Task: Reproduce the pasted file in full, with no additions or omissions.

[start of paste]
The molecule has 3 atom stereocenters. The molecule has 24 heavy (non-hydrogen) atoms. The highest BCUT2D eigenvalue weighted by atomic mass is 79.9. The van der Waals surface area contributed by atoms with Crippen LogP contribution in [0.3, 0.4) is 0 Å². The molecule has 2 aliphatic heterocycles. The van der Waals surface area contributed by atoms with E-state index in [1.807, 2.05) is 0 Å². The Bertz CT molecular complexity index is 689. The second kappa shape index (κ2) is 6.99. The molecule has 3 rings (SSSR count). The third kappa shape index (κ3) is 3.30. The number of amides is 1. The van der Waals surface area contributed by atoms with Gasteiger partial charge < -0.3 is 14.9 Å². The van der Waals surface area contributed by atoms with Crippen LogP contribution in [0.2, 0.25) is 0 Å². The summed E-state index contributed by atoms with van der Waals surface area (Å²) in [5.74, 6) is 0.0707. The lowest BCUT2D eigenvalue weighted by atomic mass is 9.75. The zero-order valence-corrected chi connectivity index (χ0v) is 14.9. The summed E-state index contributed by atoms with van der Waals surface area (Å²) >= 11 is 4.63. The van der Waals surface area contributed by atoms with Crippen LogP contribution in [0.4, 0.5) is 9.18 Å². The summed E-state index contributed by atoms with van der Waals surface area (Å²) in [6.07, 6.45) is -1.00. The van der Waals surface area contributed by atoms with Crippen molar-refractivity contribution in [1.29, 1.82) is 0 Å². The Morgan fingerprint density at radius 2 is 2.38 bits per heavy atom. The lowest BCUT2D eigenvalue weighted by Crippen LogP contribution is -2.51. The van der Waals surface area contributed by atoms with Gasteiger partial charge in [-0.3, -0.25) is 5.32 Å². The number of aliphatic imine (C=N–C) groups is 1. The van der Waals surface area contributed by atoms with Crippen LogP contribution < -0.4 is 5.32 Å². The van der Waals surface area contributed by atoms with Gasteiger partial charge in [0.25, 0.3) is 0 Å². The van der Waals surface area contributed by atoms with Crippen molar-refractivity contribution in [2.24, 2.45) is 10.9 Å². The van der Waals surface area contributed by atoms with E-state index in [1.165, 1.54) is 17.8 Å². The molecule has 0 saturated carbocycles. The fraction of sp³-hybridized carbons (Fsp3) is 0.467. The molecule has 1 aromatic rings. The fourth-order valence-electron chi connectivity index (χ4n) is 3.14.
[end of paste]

The molecule has 3 atom stereocenters. The molecule has 24 heavy (non-hydrogen) atoms. The highest BCUT2D eigenvalue weighted by atomic mass is 79.9. The van der Waals surface area contributed by atoms with Crippen LogP contribution in [0.3, 0.4) is 0 Å². The molecule has 2 aliphatic heterocycles. The van der Waals surface area contributed by atoms with E-state index in [1.807, 2.05) is 0 Å². The Bertz CT molecular complexity index is 689. The second kappa shape index (κ2) is 6.99. The molecule has 3 rings (SSSR count). The third kappa shape index (κ3) is 3.30. The number of amides is 1. The van der Waals surface area contributed by atoms with Gasteiger partial charge < -0.3 is 14.9 Å². The van der Waals surface area contributed by atoms with Crippen LogP contribution in [0.2, 0.25) is 0 Å². The summed E-state index contributed by atoms with van der Waals surface area (Å²) in [5.74, 6) is 0.0707. The lowest BCUT2D eigenvalue weighted by atomic mass is 9.75. The zero-order valence-corrected chi connectivity index (χ0v) is 14.9. The summed E-state index contributed by atoms with van der Waals surface area (Å²) >= 11 is 4.63. The van der Waals surface area contributed by atoms with Crippen LogP contribution in [0.4, 0.5) is 9.18 Å². The summed E-state index contributed by atoms with van der Waals surface area (Å²) in [6.07, 6.45) is -1.00. The van der Waals surface area contributed by atoms with Crippen molar-refractivity contribution in [1.29, 1.82) is 0 Å². The Morgan fingerprint density at radius 2 is 2.38 bits per heavy atom. The lowest BCUT2D eigenvalue weighted by Crippen LogP contribution is -2.51. The van der Waals surface area contributed by atoms with Gasteiger partial charge in [-0.3, -0.25) is 5.32 Å². The number of aliphatic imine (C=N–C) groups is 1. The van der Waals surface area contributed by atoms with Crippen LogP contribution < -0.4 is 5.32 Å². The van der Waals surface area contributed by atoms with Gasteiger partial charge in [0.25, 0.3) is 0 Å². The van der Waals surface area contributed by atoms with Crippen molar-refractivity contribution in [2.24, 2.45) is 10.9 Å². The van der Waals surface area contributed by atoms with E-state index in [1.165, 1.54) is 17.8 Å². The molecule has 0 saturated carbocycles. The fraction of sp³-hybridized carbons (Fsp3) is 0.467. The molecule has 1 aromatic rings. The fourth-order valence-electron chi connectivity index (χ4n) is 3.14.